The Australian State of Queensland has extended A$60m ($46.3m) support to Atherton Tableland biorefinery which is estimated to create 130 local jobs and encourage diversified cropping in the region.
The biorefinery, according to the Minister for State Development Dr Anthony Lynham, is part of a multi-million dollar investment in 21st century biofutures plants with a potential to generate about 330 local jobs in the Queensland region.
The combined biorefinery will have an onsite bagasse-fuelled 24MW green power station, which can produce about 110,000 tonnes of raw sugar, 200,000MW of green electricity for the grid and 55 million litres of ethanol biofuel annually.
For the project, the company plans to trial large-scale blue agave cropping as an alternative to sugarcane during the off-growing season. This can allow the biorefinery to operate for 12 months a year.
The minister stated that Blue agave can grow well in dry land conditions with minimum irrigation required and this is good news for local growers in terms of future income growth and diversification potential.
According to the minister, Atherton’s MSF Sugar biorefinery will take the state of Queensland one step closer towards achieving its vision for a A$1bn ($772m) sustainable, export-oriented biotechnology and bioproducts sector.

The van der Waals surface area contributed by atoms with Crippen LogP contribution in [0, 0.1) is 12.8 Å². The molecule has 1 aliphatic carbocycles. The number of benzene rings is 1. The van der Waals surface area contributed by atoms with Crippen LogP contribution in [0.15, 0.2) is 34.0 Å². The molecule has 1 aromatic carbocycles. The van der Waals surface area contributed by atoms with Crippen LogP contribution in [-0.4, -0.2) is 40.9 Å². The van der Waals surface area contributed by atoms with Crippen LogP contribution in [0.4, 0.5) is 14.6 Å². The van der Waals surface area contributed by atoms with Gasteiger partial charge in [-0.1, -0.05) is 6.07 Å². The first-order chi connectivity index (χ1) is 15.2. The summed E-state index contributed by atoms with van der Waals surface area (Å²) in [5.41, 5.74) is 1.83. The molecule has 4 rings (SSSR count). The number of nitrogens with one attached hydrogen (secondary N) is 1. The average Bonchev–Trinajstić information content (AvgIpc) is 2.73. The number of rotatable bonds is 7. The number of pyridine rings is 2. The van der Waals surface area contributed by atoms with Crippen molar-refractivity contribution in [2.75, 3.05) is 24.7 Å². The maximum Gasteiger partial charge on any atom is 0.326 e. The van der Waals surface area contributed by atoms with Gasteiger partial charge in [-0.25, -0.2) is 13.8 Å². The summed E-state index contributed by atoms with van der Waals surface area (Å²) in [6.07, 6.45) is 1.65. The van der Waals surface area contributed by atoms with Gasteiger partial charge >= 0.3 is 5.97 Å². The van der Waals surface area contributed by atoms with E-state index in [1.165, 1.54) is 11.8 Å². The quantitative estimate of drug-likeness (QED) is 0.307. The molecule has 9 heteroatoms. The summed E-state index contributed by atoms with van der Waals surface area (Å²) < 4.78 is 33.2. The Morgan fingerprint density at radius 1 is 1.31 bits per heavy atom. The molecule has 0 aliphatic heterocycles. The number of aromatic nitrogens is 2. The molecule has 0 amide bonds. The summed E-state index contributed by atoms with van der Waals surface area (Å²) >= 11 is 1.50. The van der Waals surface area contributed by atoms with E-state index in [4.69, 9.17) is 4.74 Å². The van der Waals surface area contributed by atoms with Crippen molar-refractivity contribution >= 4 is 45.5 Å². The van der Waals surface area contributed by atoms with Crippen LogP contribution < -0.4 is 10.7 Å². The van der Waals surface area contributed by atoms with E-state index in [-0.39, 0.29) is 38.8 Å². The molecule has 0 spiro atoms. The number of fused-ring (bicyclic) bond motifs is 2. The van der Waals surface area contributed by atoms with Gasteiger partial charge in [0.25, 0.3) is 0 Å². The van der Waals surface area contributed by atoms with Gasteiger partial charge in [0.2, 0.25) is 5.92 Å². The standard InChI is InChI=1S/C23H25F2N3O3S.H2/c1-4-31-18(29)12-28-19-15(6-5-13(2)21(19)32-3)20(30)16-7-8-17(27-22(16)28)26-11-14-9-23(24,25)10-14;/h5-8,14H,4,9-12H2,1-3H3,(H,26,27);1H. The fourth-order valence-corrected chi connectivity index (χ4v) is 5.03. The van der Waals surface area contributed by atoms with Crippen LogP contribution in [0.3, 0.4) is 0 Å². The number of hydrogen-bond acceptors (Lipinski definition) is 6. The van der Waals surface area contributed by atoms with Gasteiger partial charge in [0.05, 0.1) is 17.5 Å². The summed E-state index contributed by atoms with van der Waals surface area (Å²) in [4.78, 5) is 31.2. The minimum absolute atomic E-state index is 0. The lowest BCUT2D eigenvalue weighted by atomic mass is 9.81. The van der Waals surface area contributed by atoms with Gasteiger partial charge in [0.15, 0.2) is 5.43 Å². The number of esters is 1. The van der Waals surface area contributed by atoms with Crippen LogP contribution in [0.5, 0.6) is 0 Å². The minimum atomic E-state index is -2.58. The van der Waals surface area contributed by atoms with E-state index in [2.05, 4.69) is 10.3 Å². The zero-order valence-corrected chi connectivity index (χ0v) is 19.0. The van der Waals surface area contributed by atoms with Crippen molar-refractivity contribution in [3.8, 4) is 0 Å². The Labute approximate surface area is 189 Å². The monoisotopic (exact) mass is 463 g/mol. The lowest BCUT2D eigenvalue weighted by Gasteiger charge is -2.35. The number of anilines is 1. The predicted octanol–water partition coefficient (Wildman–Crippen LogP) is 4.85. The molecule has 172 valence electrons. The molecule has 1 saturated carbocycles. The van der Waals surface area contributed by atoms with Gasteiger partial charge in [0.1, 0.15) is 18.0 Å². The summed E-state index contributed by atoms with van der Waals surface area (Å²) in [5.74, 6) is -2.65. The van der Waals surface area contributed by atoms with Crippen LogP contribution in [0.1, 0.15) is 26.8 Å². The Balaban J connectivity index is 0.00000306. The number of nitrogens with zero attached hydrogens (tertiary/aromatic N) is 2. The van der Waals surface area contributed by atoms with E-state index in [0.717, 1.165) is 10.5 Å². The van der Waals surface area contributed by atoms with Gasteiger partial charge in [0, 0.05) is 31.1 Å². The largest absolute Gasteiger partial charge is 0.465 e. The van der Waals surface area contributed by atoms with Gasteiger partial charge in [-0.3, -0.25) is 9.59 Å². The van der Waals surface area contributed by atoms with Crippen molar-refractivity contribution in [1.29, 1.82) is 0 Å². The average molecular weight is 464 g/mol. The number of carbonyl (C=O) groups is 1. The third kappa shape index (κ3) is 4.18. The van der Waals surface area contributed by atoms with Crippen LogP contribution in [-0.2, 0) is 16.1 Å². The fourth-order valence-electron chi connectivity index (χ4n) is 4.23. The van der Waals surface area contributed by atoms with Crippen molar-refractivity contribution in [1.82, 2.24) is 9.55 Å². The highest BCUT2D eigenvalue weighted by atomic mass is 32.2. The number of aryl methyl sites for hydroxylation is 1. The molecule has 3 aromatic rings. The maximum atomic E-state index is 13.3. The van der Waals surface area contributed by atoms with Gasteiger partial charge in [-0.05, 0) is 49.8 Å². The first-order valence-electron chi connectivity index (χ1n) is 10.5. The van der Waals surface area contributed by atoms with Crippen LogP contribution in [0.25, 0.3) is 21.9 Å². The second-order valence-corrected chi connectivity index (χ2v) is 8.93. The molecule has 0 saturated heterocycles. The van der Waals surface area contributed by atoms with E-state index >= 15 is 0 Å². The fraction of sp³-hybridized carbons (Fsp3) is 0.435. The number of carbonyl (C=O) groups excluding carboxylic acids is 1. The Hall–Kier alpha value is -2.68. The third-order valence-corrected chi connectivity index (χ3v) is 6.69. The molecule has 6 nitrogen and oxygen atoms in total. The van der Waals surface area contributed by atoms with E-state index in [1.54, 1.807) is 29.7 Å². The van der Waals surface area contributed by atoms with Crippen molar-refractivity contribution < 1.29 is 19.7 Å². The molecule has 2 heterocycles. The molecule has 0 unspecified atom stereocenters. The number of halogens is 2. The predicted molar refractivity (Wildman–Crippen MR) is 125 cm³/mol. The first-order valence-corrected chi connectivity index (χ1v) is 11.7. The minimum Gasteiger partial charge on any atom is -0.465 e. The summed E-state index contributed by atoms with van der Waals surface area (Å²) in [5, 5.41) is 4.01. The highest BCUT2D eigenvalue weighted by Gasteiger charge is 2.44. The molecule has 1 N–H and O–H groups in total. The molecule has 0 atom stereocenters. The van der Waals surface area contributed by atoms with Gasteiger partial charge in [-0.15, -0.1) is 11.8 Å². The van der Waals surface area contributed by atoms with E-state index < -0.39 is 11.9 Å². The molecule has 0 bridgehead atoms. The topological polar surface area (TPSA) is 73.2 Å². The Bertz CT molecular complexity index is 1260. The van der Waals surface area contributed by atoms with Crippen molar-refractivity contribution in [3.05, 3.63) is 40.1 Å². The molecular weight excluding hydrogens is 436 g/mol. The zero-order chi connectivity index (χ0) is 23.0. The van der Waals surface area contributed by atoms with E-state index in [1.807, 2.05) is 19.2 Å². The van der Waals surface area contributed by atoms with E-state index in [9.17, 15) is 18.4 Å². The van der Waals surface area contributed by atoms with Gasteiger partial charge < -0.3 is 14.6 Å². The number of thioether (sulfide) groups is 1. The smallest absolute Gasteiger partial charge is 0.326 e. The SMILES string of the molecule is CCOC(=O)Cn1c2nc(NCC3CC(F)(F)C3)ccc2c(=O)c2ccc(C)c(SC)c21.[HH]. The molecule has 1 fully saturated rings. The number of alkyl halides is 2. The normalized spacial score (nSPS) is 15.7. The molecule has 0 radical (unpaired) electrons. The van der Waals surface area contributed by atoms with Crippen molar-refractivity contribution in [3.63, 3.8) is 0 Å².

Lynham said: “Acceleration of the Atherton project came out of the Palaszczuk Government’s A$4m ($3m) Biofutures Acceleration Program that offers support to companies to build commercial-scale biorefineries in regional Queensland to process materials such as agricultural and industrial waste.”
“More than 120 parties indicated interest in biorefining in Queensland through the program and 26 submitted detailed expressions of interest.
“The Palaszczuk Government’s funding and support for biorefinery projects will create high-value jobs and investment in regional Queensland by using renewable feedstocks to create biofuel and other bioproducts.
Apart from the Atherton project, there are other biorefinery projects that are being planned in Queensland. These include a biorefinery in another sugarcane region by Amyris, a US-based biotechnology firm, which can create about 70 jobs.
The company plans to produce about 23,000 tonnes of sugarcane based ingredients such as farnesene used in products including cosmetic emollients, fragrances, fuels, solvents, lubricants and nutraceuticals.